-Dean of the Faculty Sanjeev Kulkarni sent an email to faculty to provide guidance to ensure compliance with Governor Phil Murphy’s state-wide “stay at home” executive order issued on March 21. He wrote: “Our staff in the Office of the Dean of the Faculty have been working remotely for the past week, and will continue to do so until the University announces a return to normal operations. Although we are working from home, we stand ready to assist you however we can.” Read his full email.

-Princeton’s University Health Services (UHS) reported awareness of the following cases as of 4 p.m. Sunday, March 22. The University will continue to report regularly to the community on these developments.

Students

36 students have been tested for COVID-19. Of those, 6 students were tested on campus and 30 were tested elsewhere.

On-campus tests (6):

  • 1 student tested negative and has returned home.
  • 1 student tested positive and remains in isolation while receiving appropriate treatment.
  • 4 students who are awaiting test results remain in isolation.

Off-campus tests (30):

  • 4 students tested positive and are receiving appropriate treatment.
  • 4 students tested negative.
  • 22 tests are still pending.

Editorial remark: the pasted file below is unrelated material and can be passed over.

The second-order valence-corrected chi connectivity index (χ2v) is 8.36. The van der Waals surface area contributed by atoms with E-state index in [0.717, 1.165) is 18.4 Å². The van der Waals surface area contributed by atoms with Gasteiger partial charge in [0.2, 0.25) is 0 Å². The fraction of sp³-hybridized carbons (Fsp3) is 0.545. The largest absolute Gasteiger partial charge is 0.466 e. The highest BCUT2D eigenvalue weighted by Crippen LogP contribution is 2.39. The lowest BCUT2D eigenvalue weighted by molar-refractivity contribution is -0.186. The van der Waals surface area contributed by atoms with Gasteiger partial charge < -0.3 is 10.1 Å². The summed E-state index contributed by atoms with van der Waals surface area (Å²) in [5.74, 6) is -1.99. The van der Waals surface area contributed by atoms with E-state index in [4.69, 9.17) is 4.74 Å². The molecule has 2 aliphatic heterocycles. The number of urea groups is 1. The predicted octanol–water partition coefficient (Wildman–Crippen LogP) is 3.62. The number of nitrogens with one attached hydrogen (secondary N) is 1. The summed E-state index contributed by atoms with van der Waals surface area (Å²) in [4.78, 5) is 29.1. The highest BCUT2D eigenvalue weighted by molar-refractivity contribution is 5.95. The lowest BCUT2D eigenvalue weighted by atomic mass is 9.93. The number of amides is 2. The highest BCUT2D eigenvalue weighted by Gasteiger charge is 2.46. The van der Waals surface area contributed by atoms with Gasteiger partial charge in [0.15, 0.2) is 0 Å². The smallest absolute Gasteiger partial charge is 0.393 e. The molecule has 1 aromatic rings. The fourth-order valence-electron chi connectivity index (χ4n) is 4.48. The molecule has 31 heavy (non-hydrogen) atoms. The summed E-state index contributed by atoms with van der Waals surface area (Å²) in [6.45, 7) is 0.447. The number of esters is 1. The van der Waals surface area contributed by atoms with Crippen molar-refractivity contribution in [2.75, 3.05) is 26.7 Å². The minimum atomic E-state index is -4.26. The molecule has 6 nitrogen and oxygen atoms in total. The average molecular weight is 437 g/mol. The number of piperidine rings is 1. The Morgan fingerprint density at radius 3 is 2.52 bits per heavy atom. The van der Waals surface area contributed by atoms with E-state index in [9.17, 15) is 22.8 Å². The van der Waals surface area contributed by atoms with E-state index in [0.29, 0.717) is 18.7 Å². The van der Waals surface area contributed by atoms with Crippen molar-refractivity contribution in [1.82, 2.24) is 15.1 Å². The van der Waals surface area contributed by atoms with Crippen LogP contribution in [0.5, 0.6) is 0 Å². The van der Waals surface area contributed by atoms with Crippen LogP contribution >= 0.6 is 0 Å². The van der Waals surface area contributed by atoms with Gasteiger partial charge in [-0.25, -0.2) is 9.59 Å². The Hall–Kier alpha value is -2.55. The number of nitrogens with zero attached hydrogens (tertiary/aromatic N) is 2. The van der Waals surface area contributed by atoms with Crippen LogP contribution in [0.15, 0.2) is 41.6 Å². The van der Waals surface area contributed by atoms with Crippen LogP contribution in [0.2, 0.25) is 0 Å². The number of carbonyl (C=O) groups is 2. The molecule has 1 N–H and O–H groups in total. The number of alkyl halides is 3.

Employees

17 employees have been tested for COVID-19. Of those:

  • 10 have tested positive and are in their respective homes in self-isolation and receiving appropriate treatment.
  • 3 have tested negative.
  • 4 tests are still pending.


 

March 24 (5:40 p.m.)

As University classes resumed this week via remote teaching, University leadership underscored that Princeton continues to comply with New Jersey Governor Murphy’s state-wide “stay at home” order to slow spread of COVID-19. The Executive Order for all New Jersey residents started at 9 p.m., Saturday, March 21. Specific guidance was issued over the weekend to faculty, staff, undergraduate and graduate students remaining on campus, detailing operational changes necessitated by the new Executive Order.

Princeton University’s compliance with the stay at home order helps keep those who must remain on campus healthy and safe, including students and essential staff, while doing everything we can to do our part for the larger community. As Vice President of Campus Life Rochelle Calhoun said in a March 21 email to undergraduates approved to remain on campus: “As the number of COVID-19 cases increase nationwide, we will not be immune. Now more than ever, we must work together to mitigate the spread of the disease.”